December 2, 2014
English 231, 02
Professor Jane Lucas
I chose to develop a lesson plan for my creative project because I wanted to research what goes into an everyday class period behind the scenes. In order to write a lesson plan I had to search online for what is involved in planning a lesson as well as reached out to a former teacher to ask for their guidance. I found teaching a successful lesson has more preperation work than just simply showing up and “winging it”. I planned out what I feel will be needed for the children to read deeper into the story and think critically about what is going on behind the lines. When students read on their own they have a different view than when it is discussed in class or read aloud. The more times something is heard the more it is understood and more ideas are generated. Having the students in groups will also contribute to thinking; by allowing each other’s thoughts to trigger more thoughts.
The story I related my lesson plan to is, “Where Are You Going, Where Have You Been?” by Joyce Carol Oates. I chose this story because the teenager is putting herself in danger and does not even realize what she is doing to herself. When students are not learning yet not given the opportunity to ask questions or discuss what is going on it also puts them in danger without them knowing. They are giving the teacher the impression that they are up to standards, yet could truly be behind. The connection here, if students are not honest they are hurting themselves, as well as if you are not honest with the adults who care in your life, you can be putting yourself in just as much danger. Both cases the people in danger are unknowingly doing it. Connie, in the story keeps lying to her parents about where she is going with her friends because she wants to feel as if she is older. When Connie’s parents find out and she realizes she has been taken advantage of, Connie finally realized the problem with her lying and secrecy. She had put herself in danger, thinking she was harmlessly hanging out with friends. In the classroom, students are also put in danger of their own education if they do not understand a concept yet do not say anything to get help but don’t realize what has happened for many years later. This has hurt me the most in my personal education, as a child I never understood basic concepts and today, I struggle to read, basic math, and how to spell. Connie’s parents also noticed they could have read deeper into Connie’s stories she told to know she was lying. I feel teachers can read deeper into students to help them before it’s too late.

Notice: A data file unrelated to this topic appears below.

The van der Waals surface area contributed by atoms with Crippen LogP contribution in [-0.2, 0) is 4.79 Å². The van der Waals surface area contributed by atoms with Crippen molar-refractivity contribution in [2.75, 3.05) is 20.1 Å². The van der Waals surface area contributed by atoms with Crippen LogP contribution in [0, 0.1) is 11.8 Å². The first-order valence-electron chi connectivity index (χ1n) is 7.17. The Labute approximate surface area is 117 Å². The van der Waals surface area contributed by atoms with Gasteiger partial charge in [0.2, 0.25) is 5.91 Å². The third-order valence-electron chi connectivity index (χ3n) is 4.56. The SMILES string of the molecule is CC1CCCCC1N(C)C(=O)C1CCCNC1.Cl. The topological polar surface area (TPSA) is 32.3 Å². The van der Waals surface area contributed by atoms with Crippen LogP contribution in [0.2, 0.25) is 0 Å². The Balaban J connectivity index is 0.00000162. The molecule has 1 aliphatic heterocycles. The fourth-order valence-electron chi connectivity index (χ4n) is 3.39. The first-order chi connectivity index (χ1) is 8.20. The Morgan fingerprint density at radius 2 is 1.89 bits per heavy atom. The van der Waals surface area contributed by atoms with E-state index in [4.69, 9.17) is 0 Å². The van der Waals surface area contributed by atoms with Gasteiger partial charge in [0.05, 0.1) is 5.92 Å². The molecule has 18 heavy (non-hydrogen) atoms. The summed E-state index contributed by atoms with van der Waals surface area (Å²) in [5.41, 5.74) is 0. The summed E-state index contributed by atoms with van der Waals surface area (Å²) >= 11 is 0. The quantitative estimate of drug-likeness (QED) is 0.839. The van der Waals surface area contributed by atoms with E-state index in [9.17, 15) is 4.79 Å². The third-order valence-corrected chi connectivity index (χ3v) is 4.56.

The dialogue used in this particular story makes it seem as if it were real life conversations. It allows readers to connect as if they were having a conversation with their parents or friends. In the film shown, “Smooth Talk”, when the father confronts Connie in the car, it made my heart drop thinking the emotions Connie was feeling because I’ve been there. Oates made this story easily relatable.
“Where are You Going, Where Have You Been?” The Story and Its Writer. Ed. Ann Charters.
Compact 9th ed. Boston: Bedford/St. Martin’s, 2014. 651-663. Print.